Sweet Rose Calendar Print C Klein.
This absolutely extraordinary die cut print is by the Victorian illustrator Catherine Klein (see photograph (seated at easel), and biography below. This very large chromolithograph is entitled Sweet Rose Calendar for 1900. It has a lovely verse about the rose, and around it is a graceful arch of pastel pink cabbage roses. It still has its old silk hanging ribbon. The print is free floated on a subtle greyish-tan suede mat that compliments the print perfectly. All is housed in a vintage composite gesso frame with the same coloring highlights as the mat, and elegant scrollworks in the gesso moulding. It is so much more beautiful than the photos depict.
This print can be used both horizontally as shown and also vertically. Overall size is 13 5/8 x 21 5/8 inches. It is very rare, we have only had this piece one time in 30 years of collecting. Please note there is some glass glare in the photos. The print is in VG-NF condition, and the frame is in VG condition with a little wear and a tiny bit of corner separation (not detracting, but mentioned for accuracy). Please note: we ship either FedEx or USPS Parcel Post as a less inexpensive choice. Ruby Lane's postage calculator doesn't always show Parcel Post, so do inquire if you would like your parcel sent at the less expensive rate.
Catherine Klein biography:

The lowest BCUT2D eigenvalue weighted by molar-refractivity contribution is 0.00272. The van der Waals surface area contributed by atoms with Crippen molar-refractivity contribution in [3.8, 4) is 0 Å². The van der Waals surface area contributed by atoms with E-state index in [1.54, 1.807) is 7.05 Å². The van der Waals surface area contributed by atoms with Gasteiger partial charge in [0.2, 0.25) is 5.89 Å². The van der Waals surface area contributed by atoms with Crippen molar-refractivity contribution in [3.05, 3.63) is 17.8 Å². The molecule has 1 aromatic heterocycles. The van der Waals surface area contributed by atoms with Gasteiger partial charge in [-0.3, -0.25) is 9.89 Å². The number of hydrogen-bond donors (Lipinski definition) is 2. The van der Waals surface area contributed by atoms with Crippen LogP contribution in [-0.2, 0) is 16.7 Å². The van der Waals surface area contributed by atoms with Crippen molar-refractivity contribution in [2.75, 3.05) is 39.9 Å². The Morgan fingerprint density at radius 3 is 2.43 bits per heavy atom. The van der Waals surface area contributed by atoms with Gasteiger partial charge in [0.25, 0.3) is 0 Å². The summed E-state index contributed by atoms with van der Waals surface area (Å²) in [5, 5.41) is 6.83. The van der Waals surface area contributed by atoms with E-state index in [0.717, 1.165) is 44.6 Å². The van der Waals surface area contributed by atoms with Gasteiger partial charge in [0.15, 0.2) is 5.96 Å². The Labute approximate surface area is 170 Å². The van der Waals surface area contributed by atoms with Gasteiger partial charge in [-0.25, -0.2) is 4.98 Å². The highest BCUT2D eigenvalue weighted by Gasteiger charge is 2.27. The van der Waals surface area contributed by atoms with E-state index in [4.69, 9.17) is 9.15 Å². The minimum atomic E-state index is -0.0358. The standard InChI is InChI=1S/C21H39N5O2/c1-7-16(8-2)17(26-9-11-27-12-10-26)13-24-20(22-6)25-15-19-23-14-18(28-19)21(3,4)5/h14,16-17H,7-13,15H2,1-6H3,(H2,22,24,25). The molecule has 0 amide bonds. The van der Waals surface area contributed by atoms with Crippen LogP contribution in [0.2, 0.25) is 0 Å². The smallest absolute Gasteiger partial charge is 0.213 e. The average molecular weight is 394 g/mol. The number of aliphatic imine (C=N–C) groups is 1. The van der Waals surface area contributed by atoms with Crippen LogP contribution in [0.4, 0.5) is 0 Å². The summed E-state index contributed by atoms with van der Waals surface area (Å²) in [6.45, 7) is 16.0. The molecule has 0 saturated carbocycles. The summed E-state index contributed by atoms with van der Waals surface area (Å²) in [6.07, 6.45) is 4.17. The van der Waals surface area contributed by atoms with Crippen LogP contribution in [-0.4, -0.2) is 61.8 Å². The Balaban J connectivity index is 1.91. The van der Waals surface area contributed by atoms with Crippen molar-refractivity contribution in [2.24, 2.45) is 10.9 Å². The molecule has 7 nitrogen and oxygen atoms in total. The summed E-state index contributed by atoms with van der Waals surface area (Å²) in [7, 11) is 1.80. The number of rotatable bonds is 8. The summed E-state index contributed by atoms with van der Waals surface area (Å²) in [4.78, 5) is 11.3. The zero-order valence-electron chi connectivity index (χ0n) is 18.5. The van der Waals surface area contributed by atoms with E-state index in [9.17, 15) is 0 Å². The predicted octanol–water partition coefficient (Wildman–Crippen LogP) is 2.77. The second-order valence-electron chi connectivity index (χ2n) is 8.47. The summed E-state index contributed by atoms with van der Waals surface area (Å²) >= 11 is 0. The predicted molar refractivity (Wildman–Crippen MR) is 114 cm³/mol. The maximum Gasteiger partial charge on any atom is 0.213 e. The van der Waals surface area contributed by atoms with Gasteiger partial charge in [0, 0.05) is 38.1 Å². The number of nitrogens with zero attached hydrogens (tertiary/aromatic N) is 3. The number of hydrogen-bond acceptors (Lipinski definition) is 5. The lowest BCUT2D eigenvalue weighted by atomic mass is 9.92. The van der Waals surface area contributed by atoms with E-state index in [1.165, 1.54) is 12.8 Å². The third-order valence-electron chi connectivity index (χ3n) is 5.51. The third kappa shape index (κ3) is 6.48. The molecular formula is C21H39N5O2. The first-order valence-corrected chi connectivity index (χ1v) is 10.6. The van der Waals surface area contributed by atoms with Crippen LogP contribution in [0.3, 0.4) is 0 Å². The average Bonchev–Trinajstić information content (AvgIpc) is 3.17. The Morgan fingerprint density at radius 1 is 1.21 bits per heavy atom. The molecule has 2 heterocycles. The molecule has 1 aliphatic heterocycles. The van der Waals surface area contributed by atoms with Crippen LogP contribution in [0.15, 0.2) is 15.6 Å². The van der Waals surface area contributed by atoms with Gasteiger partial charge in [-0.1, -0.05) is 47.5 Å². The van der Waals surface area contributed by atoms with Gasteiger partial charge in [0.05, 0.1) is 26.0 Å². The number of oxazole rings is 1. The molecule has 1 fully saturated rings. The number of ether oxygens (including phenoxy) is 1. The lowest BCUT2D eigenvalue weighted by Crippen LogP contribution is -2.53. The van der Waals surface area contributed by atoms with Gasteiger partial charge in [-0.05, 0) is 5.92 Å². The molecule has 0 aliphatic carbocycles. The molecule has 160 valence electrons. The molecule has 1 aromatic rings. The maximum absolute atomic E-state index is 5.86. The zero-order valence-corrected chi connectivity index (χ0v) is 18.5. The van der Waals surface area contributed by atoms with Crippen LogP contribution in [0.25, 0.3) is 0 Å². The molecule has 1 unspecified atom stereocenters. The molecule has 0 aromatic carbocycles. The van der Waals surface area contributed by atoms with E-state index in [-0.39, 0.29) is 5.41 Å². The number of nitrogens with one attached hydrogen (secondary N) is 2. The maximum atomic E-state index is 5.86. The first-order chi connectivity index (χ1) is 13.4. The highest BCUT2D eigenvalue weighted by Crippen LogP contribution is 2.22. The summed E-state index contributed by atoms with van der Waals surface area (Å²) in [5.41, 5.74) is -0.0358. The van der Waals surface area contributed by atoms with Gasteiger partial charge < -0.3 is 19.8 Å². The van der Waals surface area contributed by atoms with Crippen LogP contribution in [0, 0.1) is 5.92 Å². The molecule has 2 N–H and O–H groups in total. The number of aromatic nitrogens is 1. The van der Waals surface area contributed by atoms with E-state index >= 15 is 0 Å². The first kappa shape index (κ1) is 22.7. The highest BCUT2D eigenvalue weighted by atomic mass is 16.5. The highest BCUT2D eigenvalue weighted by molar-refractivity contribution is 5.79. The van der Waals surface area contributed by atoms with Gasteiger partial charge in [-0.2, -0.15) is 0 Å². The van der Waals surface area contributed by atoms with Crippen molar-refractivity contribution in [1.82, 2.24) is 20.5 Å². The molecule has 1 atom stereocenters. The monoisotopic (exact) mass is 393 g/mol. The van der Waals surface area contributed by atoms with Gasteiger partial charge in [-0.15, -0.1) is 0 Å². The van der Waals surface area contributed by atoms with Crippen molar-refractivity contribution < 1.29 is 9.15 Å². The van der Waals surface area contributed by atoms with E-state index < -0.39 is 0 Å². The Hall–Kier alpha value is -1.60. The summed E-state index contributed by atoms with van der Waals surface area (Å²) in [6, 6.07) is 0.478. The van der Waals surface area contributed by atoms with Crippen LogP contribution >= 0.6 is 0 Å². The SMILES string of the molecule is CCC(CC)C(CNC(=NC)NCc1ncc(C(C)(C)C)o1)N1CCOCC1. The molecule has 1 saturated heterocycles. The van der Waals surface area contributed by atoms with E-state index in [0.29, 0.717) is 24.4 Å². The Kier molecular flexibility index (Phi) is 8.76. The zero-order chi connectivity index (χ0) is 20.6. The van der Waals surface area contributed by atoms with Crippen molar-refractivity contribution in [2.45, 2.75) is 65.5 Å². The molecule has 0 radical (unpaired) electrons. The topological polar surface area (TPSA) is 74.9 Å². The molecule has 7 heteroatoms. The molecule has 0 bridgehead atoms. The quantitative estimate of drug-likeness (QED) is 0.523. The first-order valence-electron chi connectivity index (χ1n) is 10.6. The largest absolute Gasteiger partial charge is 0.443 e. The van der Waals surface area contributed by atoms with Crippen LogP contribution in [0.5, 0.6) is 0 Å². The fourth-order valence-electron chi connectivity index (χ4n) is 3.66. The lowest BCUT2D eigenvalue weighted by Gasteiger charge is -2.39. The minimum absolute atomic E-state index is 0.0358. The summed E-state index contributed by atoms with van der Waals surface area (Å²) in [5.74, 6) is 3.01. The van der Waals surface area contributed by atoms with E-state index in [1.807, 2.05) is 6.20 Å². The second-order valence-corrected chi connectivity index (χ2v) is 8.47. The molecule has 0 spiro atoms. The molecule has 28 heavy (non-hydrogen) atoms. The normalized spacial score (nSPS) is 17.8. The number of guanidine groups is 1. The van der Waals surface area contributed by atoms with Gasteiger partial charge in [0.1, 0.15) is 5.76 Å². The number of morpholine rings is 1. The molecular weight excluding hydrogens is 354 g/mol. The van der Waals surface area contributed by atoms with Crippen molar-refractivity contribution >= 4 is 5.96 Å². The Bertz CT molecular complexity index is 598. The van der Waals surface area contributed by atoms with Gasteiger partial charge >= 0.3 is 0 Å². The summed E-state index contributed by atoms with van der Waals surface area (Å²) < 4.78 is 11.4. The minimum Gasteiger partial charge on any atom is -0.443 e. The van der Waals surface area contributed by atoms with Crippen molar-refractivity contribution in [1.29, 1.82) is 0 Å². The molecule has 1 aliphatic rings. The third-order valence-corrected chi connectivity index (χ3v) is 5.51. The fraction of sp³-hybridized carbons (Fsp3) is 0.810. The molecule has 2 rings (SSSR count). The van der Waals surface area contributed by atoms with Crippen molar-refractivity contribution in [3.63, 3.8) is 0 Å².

Catharina Klein was born in 1861 in Eylau, East Prussia, a town now called Bagrationovsk in Kalinigrad, a part of the Russian Federation on Poland’s northeast border. (It is actually separated by the Baltic States from Mainland Russia.) Its population couldn’t have been more than 3,500 or so when she was a child, thus making her quite well acquainted with rural life and the subject matter she would so beautifully capture on canvas and paper. Catharina Klein moved to Berlin where she studied at the vocational school. In her earliest days, she exhibited at various shows and her paintings proved popular among the German nobility. Prophetically, one of her paintings was exhibited as part of the Columbia Exhibition in Chicago in 1893 when she was 32. (The Columbia Exhibition is often heralded as the catalyst of the postcard craze.) Klein became one of the most respected and popular still life painters of all time. She captured the essence of her subject matter and made it appealing on a 3 1/2-inch by 5 1/2-inch card. A popular teacher, Klein also ran a studio in Berlin and trained young women how to paint. In 1911, she published two short books: one on how to paint fruit, the other flowers. She was a single woman from the country in a male dominated world and she earned her living through her talent which was a remarkable feat for that period. She died in Berlin in 1929.